Thursday, December 15, 2011

Just A Thought On Digital Comics

I know we have been talking about digital comics a lot lately on the podcast as are most people in the comic book industry: customers, retailers and publishers, and everyone seems to be concerned about a lot of different things. Will digital replace physical comics? Is my Local Comic Book Shop (LCBS) going to be put out of business because of digital comics? Why should I as a retailer support a push to digital? So many concerns, so many people out raged at the thought of losing physical comics, and I couldn't help, but realize that all of this discussion is just internet cannon fodder for dramatic effect and manipulation.

The overall question of digital vs. physical; neither can beat the other right now. They both need each other. As of this blog post physical books have been around for a very long time and digital books on an e-reader device has only been around since 1998 and the big push to digital books only started about five years ago when Amazon released its Kindle (2007). It has been over ten years since the digital books became a reality, and for the first time Amazon has said that it has sold more digital books than hardcover books in the past year. Just know that this statement doesn't include trade paper or pocket sized versions. So to say that things are shifting towards a digital only world is more than a little premature.
Especially since the storage capacity and file size of certain digital media is still a concern for most of the 99% who will not be able to afford solid state drives for at least a decade (if the economy stays like it is maybe two) and aslo, because storing my media in "The Cloud" is a novel idea, but in reality who's to stop anyone from getting their hands on my digital files? This is just one hurdle for digital media to overcome.

Let's get back to digital comics. I think we have a very long way to go to see digital versions of comics over take the print market. Comics are a cross between a textual and visual media which works very well in print form, and this experience is lost when you read a digital comic. You can't feel a digital comic, smell it or even hear the sound effects in your head and the page turn as you read on. Sure a e-reader could have sound effects, but much like Higgins distaste of laugh tracks on comedy shows I think one might get tired of the effects track added to a digital comic. And I fear an attempt at making a digital comic smell.
What is also lost is the social experience of going to your local comic book shop to get your fix. When you buy digital you lose out on this experience. I know hearing the die-hard Marvel fan boy every week spout out reason after insane reason as to why Marvel rules to the casual reader who just came to the shop to try something new with a rejiggered DC title, or the group of collectors that sit around and talk about how comics used to be, and my personal favorite the guy who rambles on and on about the one factoid he corrected someone in the industry about and how he influence the market because of this. How can you pass up the chance at free entertainment like this? Besides, what is buying your comics online going to give you? How about an ad for a title you have no interest in or something else that has no relevance to you.

So, I really don't know where this fear of closure is coming from when it comes to the LCBS. I think people are to quick to assume that their LCBS is going to go the route of Borders when it comes to competing against digital comics. A big thing that people fail to realize is that Borders didn't die from digital books, it died from poor business choices and a direct physical competitor called Barnes & Noble. LCBS don't really have that direct physical competitor. Most shops tend to get along with each other. For example, we have a lot of Comic Book Stores in the Bay Area and we all are competing against one another for business, but we also help each other out, and most of us know that each shop serves its own niche group of customers. Most comic book customers often go to other shops to find things they can't get at their LCBS, but return to their LCBS for a majority of their business.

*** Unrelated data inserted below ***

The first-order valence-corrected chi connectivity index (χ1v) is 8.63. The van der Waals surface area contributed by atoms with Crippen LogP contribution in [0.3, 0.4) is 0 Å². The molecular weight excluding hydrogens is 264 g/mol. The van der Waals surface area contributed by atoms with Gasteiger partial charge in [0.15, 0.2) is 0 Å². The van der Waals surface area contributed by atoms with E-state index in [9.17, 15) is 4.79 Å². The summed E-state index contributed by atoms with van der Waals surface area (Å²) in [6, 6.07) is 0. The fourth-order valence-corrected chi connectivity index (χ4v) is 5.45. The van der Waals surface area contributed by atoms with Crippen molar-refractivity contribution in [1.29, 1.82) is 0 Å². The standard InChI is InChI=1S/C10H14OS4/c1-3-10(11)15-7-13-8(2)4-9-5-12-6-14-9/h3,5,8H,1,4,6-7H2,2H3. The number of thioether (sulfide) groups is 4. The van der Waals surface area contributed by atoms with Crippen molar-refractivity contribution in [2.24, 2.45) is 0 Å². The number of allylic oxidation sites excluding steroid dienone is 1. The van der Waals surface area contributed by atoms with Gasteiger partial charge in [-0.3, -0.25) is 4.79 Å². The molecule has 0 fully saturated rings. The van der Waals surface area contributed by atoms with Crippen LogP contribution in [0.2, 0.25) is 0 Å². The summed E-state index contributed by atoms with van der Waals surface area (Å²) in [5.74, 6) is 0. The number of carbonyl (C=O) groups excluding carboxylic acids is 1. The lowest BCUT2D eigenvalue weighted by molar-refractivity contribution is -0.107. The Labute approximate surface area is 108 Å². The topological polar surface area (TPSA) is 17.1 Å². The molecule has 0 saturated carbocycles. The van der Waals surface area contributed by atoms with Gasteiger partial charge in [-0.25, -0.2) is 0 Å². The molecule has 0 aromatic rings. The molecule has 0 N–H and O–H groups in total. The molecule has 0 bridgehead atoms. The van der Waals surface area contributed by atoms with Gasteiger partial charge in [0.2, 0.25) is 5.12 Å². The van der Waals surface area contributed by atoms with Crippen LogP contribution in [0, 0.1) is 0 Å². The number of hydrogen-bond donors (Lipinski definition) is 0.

When it comes to digital comics closing down your LCBS or taking over the print market I think we have a long way to go. I think that the affiliate program that Comixology has with retailers is a good start to keeping the retailers in the loop when it comes to where the market is heading and I know that the digital terrain is littered with corruption and greed, and policies that are written to only benefit the company not the creator and completely shun the brick-and-mortar stores from staying alive in these tough economic times. The digital media market needs to support a lot and that means a cut should go to stores that people digitally want to support. From what Higgins has told me about our digital sales we are doing well, and I know that is in a big part due to our loyal listener base (Thank you!); and the fact that DC is working with Comixology and retailers to make an affiliate program that works across the board. Marvel and a few other publishers are still holding out, but they will have to just realize that including a free digital copy in a copy that is $3.99 with only 20 pages of story doesn't help the print copy or the digital copy one bit. If you didn't get that jab it was aimed at Marvel.

I have now rambled on for a long time and I need to wrap this up because I have already lost your attention and so you have moved on to looking at porn or surfing the internet for the first six minutes of The Dark Knight Rising. Digital Comics are an option, print comics are a standard, and my opinion of the current state of the industry is that it is in transition and we will just have to wait and see where things end up.

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